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Family firm’s director admits guilt over agency worker’s factory scalping

The director of a family firm founded in Warrington with the ambition “to be the best” has pleaded guilty to two health and safety charges after an agency worker was scalped in an industrial accident in June 2016.

Paul Carney, who had denied any wrongdoing and was set to stand trial this week at Liverpool Crown Court, pleaded guilty to two counts, relating to employees and non-employees, at a hearing on 10 June.
 
The company, Cheshire Mouldings and Woodturnings, which has been providing woodworking supplies for more than 30 years, admitted failing to discharge its general health, safety and welfare duty, to both employees and non-employees, in November.
 
The crown court was told that Karolina Lubieniecka was scalped when her hair became caught in a machine at the firm’s unit in Norman Road, Sutton, St Helens, on 30 June 2016. The agency worker, who also lost an ear and a thumb, was left visually impaired.
 
According to the Liverpool Echo, Lubieniecka sustained the life-changing injuries while working on a Weinig 2020 production line, which produces timber stair parts, balustrades, decking, flooring and mouldings.
 
Carney admitted he “consented to or connived at or by his neglect caused or contributed to the commission of the offences” by the company.
 
It failed to ensure workers “were not exposed to risks to their health and safety while working on or in proximity to the Weinig 2020 production line”.
 
Judge Robert Trevor-Jones said that Carney and Cheshire Mouldings and Woodturnings would be sentenced on 2 July and granted the director bail.
 
The Health and Safety Executive (HSE) served Cheshire Mouldings and Woodturnings with an improvement notice on 6 July 2016 for failing “to take effective measures to prevent access to numerous trapping points created by moving parts of the strapping section of the Weinig 2020 line…”. The company complied with the notice on 3 August.
 
On 20 November 2017, the HSE successfully prosecuted the company for another life-changing injury at the same factory.
 
The St Helens-based wood mouldings manufacturer was fined £333,333 and ordered to pay £18,599 costs after 27-year-old agency trainee Lenka Toperczer lost four fingers while working at a rotary knife lathe on 8 October 2014.
 
Toperczer had been at the site only a few weeks and was being trained to operate a Fell rotary knife lathe by an agency colleague. While turning a blank piece of wood at the cutting tool, her hand was pulled into the machine.
 
The HSE found the guarding on the machine was inadequate, which meant workers could access the rotating cutting tool. The company had also failed to carry out suitable planning for the work.
 
Liverpool Crown Court heard that although Toperczer could not communicate well in English, training for the machines was not delivered in such a way that full understanding of the procedure could be confirmed with operators whose first language was not English.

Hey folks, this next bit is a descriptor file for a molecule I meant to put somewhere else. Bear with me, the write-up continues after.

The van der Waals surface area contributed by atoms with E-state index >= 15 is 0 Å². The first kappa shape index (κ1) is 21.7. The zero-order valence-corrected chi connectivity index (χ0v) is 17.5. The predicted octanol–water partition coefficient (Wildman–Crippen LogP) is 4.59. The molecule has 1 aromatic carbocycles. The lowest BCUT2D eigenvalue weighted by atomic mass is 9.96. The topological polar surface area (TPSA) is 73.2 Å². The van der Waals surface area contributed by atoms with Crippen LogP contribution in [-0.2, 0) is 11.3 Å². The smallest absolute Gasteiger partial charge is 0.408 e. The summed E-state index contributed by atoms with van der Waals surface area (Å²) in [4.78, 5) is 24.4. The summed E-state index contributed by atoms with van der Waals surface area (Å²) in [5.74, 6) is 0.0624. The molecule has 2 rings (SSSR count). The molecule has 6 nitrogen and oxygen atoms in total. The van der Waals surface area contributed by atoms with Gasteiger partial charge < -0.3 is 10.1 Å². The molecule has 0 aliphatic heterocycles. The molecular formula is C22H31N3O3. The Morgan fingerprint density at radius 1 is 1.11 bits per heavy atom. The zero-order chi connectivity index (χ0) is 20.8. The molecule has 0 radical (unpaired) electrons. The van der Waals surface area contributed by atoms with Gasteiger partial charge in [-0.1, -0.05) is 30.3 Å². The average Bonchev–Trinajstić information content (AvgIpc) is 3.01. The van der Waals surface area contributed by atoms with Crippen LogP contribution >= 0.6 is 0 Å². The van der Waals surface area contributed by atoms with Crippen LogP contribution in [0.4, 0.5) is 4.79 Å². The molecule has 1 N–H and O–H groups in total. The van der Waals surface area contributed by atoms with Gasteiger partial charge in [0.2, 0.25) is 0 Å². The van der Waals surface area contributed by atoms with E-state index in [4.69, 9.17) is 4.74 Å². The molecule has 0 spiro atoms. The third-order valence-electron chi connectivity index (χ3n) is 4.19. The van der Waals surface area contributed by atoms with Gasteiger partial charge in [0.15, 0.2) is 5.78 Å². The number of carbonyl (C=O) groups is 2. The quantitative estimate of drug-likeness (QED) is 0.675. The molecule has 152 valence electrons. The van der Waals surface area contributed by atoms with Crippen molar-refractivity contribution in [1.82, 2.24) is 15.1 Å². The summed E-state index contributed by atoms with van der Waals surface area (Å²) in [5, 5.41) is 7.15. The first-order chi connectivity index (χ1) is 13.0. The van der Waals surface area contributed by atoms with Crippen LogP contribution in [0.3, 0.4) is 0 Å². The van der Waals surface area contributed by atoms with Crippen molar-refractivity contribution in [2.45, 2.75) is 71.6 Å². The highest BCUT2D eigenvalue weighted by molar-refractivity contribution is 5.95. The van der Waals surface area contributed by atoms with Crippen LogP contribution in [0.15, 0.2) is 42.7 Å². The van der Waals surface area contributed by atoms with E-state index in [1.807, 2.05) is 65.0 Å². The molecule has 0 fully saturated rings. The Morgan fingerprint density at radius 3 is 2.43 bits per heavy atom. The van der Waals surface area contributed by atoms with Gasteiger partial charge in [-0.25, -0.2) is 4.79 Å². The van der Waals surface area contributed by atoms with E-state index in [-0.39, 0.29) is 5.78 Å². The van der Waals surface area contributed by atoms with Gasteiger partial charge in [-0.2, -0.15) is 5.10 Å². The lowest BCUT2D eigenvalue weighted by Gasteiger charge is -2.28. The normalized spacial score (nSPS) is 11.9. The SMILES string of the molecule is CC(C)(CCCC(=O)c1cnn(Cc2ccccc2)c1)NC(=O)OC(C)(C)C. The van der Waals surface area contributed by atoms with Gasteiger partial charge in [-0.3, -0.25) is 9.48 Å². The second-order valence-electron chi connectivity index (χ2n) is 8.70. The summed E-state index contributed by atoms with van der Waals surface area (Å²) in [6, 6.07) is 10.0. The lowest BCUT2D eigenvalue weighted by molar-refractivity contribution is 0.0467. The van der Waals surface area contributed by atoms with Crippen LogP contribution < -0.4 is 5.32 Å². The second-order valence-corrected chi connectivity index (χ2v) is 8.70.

The Warrington Guardian reported that Cheshire Mouldings and Woodturnings had also been fined in 2001 and 2004 over workers sustaining injuries after accidents at the factory. 


 

Nic Warburton is acting editor, IOSH Magazine

 Nick Warburton was previously acting editor of IOSH Magazine. Before that he was editor of SHP and he has also worked on Local Authority Waste and Recycling and Environmental Health Practitioner

Comments

  • An observation- with all

    Permalink Submitted by Richard Edge on 7 July 2019 - 12:07 pm

    An observation- with all the current horrendous incidents what are the H&S Professional’s doing on site. Proactive H&S is all about site walks, communication and questioning workers on their duties. Gone are the days of office driven H&S. you can have as many policies and procedures but on site walks are far better than paper strangulation to any site management system. Remember ISO requires very little written processes and only a few more forms as mandatary evidence so good safety practice is out and about watching, talking and being one of the team as only after acceptance will safety culture increase to excellence. My site has 2285 non lost tone injury days and we fabricate, drill, machine, weld, cut, burn all sorts of 50+ tone material so the proof is there. Be safe get the fit bit working and keep the eyes peeled.

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  • After reading this artic

    Permalink Submitted by Michelle Nield on 9 July 2019 - 01:59 pm

    After reading this article, it beggars belief that this is still happening in this day and age. Agency workers training agency workers!!! I work in an office now but many years ago (late 80's) I worked in a plastics factory trimming bottles with a knife that looked like an average kitchen knife (the type you would peel spuds with). We were supplied with extra grip gloves but being quite dainty the gloves were always too big and would slip off my hands, so yes I took them off to work made it much easier until ouch!! deep cut on left hand, off to hospital. There are 2 ways to look at this. 1. My Manager should have insisted that I wore gloves, and purchased suitable gloves for my hand size or even moved me to another section. 2. As an employee, I should have queried the size of the gloves but only being 20 didn't know any better. I am now my company's HR and H&S Manager although I am not in the same type of business sector anymore but I take that experience with me. In the blame culture society we live in today all business need to up their game on the Health and safety front.

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